More Back to Work Thoughts: DOL Provides Tips on Accommodations Due to COVID-19

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As the country moves closer to fully opening businesses, the Department of Labor wants to remind all employers that their obligations under the Americans with Disabilities Act are still in place for workers with disabilities. The Job Accommodation Network (JAN), a free service provided by the DOL’s Office of Disability Employment Policy, published several strategies for businesses to implement creative solutions to allow workers with a disability to perform essential job duties. The publication is in response to increased requests from workers who have impairments that put them at higher risk for developing complications from COVID-19. Examples of those types of disabilities, according to the CDC, are people with cancer, chronic kidney disease, COPD, serious heart conditions, Type 2 diabetes and sickle cell anemia.

General Solutions for Limiting Possible Exposure

JAN recommends posting accurate information about how to prevent the spread of disease and suggests the use of a CDC infographic. They also suggest requiring employees to stay home if they exhibit symptoms of the illness. To encourage sick employees to stay home, JAN suggests that leave should be flexible. JAN also encourages workplaces to have employees wear a mask and educate their workers on proper mask care. Common spaces should be cleaned and disinfected frequently. Employers should also work with building maintenance to provide ventilation that reduces the risk of transmission.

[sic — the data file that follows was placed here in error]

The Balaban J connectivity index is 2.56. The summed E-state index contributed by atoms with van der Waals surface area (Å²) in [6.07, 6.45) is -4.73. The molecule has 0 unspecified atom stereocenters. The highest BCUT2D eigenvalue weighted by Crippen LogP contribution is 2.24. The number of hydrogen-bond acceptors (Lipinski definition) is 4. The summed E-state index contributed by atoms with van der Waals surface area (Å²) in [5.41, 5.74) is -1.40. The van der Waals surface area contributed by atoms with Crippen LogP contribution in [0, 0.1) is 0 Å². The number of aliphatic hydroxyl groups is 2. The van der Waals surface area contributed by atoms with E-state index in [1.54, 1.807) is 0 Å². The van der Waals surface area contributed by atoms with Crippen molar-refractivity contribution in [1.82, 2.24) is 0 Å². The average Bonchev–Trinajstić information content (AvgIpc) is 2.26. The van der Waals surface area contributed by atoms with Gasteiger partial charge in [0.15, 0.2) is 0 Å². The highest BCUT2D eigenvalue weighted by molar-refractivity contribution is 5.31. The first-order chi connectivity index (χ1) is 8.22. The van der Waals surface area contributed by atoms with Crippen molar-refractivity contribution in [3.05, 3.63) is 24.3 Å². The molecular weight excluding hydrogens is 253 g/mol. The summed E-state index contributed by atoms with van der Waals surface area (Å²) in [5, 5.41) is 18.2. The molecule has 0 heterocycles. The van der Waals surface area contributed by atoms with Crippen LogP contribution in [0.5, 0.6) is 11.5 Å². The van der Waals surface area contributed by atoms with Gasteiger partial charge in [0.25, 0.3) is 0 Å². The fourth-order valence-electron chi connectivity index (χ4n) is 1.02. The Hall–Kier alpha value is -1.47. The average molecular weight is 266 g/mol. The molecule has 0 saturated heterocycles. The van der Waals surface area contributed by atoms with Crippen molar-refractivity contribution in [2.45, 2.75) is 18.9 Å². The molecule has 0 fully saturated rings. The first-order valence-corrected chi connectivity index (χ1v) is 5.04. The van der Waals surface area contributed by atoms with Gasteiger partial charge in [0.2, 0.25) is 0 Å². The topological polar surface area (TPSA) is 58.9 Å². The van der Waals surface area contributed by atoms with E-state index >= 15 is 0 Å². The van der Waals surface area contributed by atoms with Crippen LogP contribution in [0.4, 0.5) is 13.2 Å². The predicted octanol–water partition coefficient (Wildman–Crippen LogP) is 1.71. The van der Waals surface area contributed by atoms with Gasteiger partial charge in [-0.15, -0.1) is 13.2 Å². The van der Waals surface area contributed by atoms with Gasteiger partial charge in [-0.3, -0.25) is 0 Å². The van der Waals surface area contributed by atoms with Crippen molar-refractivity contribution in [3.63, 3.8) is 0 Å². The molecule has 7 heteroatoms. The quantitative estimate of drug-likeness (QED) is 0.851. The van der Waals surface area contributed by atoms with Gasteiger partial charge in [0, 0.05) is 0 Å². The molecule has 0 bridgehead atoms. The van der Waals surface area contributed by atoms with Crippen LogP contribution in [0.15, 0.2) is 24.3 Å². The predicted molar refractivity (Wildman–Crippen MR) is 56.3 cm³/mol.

In addition, you should implement social distancing measures. Stagger workstations and have a protective panel or shield between stations. You may need to restructure job duties to eliminate or reduce the frequency of tasks requiring face-to-face contact. Communications should be done using remote and virtual formats. Also, be mindful of hearing-impaired workers who may not be able to read lips through a mask.

JAN recommends trying to restructure jobs so that they can be done through telework or remotely. Employers should also try to stagger staffing so as to limit the number of employees in the workplace.

What If I Can’t Accommodate?

If an employer cannot provide the accommodations to reduce transmission or cannot allow an employee to work from home due to an undue hardship on the business, the employer should consider providing access to leave. JAN notes that some workers may be entitled to leave under the FFCRA or as a reasonable accommodation under the ADA (don’t forget about traditional FMLA either). 

DISCLAIMER: Because of the generality of this update, the information provided herein may not be applicable in all situations and should not be acted upon without specific legal advice based on particular situations.

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